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or workers in the Soviet Union, like in many parts of the world during the 20th century, Sunday was a day of rest after six straight days of back-breaking labor. It was also an opportunity to go to church, see relatives, and maybe clean your home. But Sundays were also a massive thorn on Stalin’s side, as he strived to make the USSR an industrial powerhouse. Every Sunday, the massive Soviet industrial effort ground to a halt. Productivity fell to zero, with people staying home to pursue less revolution-driven endeavors, like family life, prayer, and resting.


Around ninety years ago, Stalin started a huge social experiment of around 160 million people.

The new, five-day week meant Saturday and Sunday were abolished. The seven-day week made way for Nepreryvka: a “continuous working week”, with a rest day staggered across what was now a five day week.

Soviet calendar for 1930 showing Gregorian months, traditional seven-day week, five national holidays, plus colored five-day work week. Image courtesy of Clive Foss, via Wikimedia Commons. Work in Public Domain in the USA and Russia

Nepreryvka was supposed to revolutionize labor. First, Soviet society was divided into five factions, where, every day, four factions would work and one would rest.

Then, the government made sure each family member had a different day off, making family life disappear and worship so much of a hassle that everyone just chose to become an atheist instead. Step three: Profit.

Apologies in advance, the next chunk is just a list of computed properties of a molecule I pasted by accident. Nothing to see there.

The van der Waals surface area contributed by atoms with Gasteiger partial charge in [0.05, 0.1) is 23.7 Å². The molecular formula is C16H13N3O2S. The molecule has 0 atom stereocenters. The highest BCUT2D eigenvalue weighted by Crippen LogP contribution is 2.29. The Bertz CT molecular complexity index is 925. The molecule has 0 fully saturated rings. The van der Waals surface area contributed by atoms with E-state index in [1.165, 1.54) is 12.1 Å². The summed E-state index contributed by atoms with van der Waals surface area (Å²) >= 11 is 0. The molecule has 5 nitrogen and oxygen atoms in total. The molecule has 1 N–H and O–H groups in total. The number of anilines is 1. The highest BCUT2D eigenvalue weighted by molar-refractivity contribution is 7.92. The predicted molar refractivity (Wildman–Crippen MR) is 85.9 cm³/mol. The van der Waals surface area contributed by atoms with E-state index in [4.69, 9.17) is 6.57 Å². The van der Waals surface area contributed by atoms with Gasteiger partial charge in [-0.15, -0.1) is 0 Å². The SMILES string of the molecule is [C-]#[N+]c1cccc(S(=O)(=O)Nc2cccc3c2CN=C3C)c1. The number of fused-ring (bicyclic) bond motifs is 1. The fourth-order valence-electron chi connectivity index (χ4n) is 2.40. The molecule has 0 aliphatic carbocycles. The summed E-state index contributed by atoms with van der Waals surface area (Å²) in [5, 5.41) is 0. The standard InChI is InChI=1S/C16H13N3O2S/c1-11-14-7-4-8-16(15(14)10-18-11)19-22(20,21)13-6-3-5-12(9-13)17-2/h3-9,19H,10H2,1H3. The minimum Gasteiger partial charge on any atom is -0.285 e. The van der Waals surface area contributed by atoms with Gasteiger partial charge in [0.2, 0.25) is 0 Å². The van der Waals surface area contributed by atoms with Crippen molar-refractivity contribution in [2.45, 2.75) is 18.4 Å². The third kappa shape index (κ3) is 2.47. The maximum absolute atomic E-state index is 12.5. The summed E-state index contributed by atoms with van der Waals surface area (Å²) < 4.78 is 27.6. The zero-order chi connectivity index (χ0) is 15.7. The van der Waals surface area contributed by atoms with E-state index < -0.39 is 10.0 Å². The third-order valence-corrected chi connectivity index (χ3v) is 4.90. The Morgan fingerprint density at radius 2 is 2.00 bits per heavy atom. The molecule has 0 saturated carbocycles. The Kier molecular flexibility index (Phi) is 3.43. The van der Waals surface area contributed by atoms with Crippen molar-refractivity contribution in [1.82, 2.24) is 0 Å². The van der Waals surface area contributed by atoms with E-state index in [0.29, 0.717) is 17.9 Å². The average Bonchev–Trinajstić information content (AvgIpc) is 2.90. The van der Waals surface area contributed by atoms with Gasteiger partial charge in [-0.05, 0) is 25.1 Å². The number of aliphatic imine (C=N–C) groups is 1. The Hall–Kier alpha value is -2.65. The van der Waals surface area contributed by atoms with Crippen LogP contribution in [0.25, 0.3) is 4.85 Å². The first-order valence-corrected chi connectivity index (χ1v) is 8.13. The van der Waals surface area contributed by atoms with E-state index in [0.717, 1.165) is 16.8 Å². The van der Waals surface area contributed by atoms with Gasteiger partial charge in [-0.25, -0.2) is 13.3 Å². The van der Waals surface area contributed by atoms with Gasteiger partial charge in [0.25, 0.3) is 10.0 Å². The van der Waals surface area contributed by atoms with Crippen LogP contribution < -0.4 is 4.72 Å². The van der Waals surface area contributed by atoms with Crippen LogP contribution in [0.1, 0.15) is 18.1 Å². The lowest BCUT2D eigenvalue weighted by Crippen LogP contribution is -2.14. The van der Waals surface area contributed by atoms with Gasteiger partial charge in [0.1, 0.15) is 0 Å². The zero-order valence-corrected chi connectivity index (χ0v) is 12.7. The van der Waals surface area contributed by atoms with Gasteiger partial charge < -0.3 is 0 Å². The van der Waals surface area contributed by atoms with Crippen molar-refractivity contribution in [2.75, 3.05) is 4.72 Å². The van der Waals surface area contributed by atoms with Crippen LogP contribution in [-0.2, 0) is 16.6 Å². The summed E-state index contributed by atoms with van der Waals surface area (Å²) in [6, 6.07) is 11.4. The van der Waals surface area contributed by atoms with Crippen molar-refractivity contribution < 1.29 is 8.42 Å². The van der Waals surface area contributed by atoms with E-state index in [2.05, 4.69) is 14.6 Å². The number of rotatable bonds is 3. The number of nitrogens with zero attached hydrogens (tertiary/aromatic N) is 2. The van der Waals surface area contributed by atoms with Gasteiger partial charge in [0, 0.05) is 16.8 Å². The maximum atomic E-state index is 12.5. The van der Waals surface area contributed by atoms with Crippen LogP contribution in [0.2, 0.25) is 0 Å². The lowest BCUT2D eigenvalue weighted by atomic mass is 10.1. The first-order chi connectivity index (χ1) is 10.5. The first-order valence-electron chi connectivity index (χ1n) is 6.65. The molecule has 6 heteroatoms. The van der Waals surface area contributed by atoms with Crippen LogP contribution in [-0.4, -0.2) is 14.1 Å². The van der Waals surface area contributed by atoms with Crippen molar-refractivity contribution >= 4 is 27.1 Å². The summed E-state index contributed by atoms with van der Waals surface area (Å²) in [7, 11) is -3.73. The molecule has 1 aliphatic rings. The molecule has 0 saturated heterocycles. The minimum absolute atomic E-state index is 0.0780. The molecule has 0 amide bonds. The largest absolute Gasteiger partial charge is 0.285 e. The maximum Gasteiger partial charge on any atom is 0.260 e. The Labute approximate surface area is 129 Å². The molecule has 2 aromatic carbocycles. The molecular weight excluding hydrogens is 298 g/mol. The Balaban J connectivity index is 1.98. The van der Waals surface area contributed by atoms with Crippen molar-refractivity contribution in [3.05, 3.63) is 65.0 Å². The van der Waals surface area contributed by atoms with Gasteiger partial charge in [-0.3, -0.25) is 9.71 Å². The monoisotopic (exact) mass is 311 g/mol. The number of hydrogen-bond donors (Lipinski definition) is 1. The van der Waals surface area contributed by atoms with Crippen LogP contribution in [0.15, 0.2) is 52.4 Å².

The days of the week gained new meanings, mostly political ones. Each day was now marked by an item: a wheatsheaf, a red star, a hammer and sickle, a book, and a woolen military cap.

If you worked in an urban factory, you now got a day-off every five days, instead of every seven. And industry could keep going, boosting production and the nation’s morale. It’s a win-win, right? Not exactly.

Shift Work. For everyone.

A factory in Rustavi in Soviet Georgia (1957). Image courtesy of Vsevold Tarasyevich, via Wikimedia Commons. No changes were made

From an economic standpoint, it made sense. However, Russians were not huge fans of the five-day week.

Socially, it was a disaster: people had no time to see friends, associating instead with people from the same shift group. Managers were supposed to place husbands and wives in the same group, but they rarely did, destroying shared rest days.

The Communist Party looked at this not as a bug, but as a feature of the system, working tirelessly to destroy “family”, that bourgeoisie institution.

Workers, however, were not buying it. One even dared voice his opinion in Pravda, the official newspaper of the Communist Party:

“What are we to do at home if the wife is in the factory, the children in school, and no one can come to see us? What is left but to go to the public tea room? What kind of life is that — when holidays come in shifts and not for all workers together? That’s no holiday, if you have to celebrate by yourself.” — Anonymous Soviet Citizen

The five-day work week didn’t last long. It was highly unpopular and affected attendance at worker meetings, essential for the Marxist propaganda machine.

Not one to give up so easily, Stalin brought Saturdays back in the 1931 calendar.

In the new system, all workers had a shared rest day on Saturdays, which were always on the 6th, 12th, 18th, 24th, and 30th days of the month.

Workers were still uneasy, and a decade later, Stalin finally accepted that people need a shared moment of rest too.

The seven-day workweek was reinstated on June 26th, 1940, four days after Hitler chose death and decided to invade the Soviet Union.

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